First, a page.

Blue side is the stronger side of the map in League of Legends. This is true from solo queue to the professional stage. Usually, blue side teams enjoy a five to 10 percent boost to their win rate.
But even with that advantage, numbers have gotten really crazy in the NA LCS this split. Based on match data from Oracle’s Elixir, NA LCS teams had a 60-percent win rate on blue side through July 31. But that didn’t capture the most recent trend. From July 29 through the second game yesterday, blue side teams in NA went 16-1—that’s a 94-percent win rate.
So why is it that NA LCS teams are incompetent when switched to the red side of the map? It happens that the biggest red side disadvantages also feed into the weaknesses of NA LCS teams in general. And it all starts in the draft phase.
Blue side teams get first pick in the draft, so they can grab the most overpowered champion available. This usually requires the red side team to waste one or more bans on clearly broken champions. This is especially good for NA teams because having clearly superior champions simplifies the game.
Of course, red side gets the opportunity to respond with two picks of its own. In other regions, namely the LCK, strong teams at times preferred red side to trade one overpowered champion for two of their own. And red side also gets the last pick in the draft, allowing strong players to counter-pick at will.
These are strategies NA LCS teams simply haven’t utilized effectively. They’ve always preferred the simpler route of choosing the best champion or relying on comfort picks.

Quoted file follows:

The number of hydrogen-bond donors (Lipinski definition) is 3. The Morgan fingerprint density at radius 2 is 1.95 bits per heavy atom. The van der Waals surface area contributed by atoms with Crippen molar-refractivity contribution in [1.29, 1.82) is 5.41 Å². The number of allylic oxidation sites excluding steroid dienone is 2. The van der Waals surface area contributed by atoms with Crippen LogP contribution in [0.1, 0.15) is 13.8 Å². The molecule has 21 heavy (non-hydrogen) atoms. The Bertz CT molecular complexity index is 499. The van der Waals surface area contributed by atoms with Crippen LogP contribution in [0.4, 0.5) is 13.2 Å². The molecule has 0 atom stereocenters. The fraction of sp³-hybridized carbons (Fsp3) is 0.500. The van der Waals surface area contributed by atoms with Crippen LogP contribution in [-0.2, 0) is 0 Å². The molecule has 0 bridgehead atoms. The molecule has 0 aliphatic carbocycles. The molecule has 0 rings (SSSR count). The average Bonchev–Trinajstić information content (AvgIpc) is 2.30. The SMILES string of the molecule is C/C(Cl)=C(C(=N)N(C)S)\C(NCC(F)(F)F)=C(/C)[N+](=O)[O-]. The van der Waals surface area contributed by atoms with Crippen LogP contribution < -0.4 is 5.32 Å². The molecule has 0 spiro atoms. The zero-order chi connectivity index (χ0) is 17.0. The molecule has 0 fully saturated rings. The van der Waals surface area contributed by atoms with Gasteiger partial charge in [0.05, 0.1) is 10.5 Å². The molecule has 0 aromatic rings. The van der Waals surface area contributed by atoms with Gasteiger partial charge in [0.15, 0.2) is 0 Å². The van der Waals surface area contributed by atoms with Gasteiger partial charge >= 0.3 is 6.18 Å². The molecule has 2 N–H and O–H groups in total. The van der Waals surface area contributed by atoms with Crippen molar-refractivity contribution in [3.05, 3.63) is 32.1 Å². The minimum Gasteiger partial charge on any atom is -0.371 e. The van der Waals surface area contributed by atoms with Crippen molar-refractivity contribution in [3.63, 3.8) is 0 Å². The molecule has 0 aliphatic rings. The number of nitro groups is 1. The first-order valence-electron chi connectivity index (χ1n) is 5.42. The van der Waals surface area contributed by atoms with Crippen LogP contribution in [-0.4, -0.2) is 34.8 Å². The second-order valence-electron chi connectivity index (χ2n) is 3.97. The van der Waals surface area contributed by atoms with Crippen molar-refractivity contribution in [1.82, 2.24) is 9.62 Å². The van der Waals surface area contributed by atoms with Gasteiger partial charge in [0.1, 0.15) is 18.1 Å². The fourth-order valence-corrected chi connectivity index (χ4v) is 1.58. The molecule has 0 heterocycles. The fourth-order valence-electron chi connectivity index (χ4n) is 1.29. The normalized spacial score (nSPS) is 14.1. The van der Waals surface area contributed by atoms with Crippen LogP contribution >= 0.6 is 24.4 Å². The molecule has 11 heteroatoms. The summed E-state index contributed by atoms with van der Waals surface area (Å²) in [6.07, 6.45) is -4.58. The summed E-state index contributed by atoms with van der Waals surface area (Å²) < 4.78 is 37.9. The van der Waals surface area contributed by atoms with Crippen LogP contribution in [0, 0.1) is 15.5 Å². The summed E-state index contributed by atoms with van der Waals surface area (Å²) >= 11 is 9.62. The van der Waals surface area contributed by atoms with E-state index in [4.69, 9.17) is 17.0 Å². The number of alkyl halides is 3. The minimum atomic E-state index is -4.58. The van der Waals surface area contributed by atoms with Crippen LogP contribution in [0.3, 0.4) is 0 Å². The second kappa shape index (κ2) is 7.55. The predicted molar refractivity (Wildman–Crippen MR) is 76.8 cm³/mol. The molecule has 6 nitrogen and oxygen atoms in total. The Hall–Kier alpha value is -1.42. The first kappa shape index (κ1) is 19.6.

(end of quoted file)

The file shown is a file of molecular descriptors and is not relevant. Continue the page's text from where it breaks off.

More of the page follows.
When the games start, blue side advantage most commonly manifest in another area: the Baron.
Baron is the most key objective in the game, and the geology of the map favors blue side teams. Because there’s a wall behind Baron, red side teams can’t just walk into the river and see the objective.
This gives blue side teams tremendous control, even in neutral games. It’s simply more dangerous for red side teams to check Baron. And when the other team has started, it’s even tougher for a red side jungler to get into the pit and contest.
There are ways around this, but a lot of them go against NA LCS teams’ historical tendencies. Red side teams should pick champions with strong poke, like Varus, to deter Baron attempts by their opponents. Champions like Zoe can check the pit with her ultimate without too many ramifications—which is just another reason why she’s busted.
Or, red side teams can choose simply to not fight around Baron at all. Why walk into the top side river blind when you can simply splitpush and force the enemy team to make a hasty decision?
As we saw in LCS play today, some of these solutions can really work to the red side team’s advantage.
Blue side went through a strong winning streak in the NA LCS this split, but in recent games, that shows signs of stopping. In Sunday’s match between OpTic Gaming and favored Echo Fox, OpTic, on red side, pulled out a variety of interesting picks, from top lane Fiora to mid lane Fizz. Their goal? Splitpush and deter Echo Fox from the Baron pit.
Their strategy succeeded. In fact, OpTic had control of the map for most of the game, which allowed them to take key neutral objectives.
That formula was repeated in the succeeding game between Clutch Gaming and Golden Guardians. Clutch’s top lane Camille had constant priority in side lanes and helped the team close out the game.
All of a sudden, red side teams in NA have won five straight games (until 100 Thieves just lost a wild game against TSM). Only time will tell if that’s just a cyclical move or if NA teams have truly figured out the red side conundrum. If it’s the latter, then there’s one more region that needs to learn—EU’s red side win rate through July 31 is only 32 percent.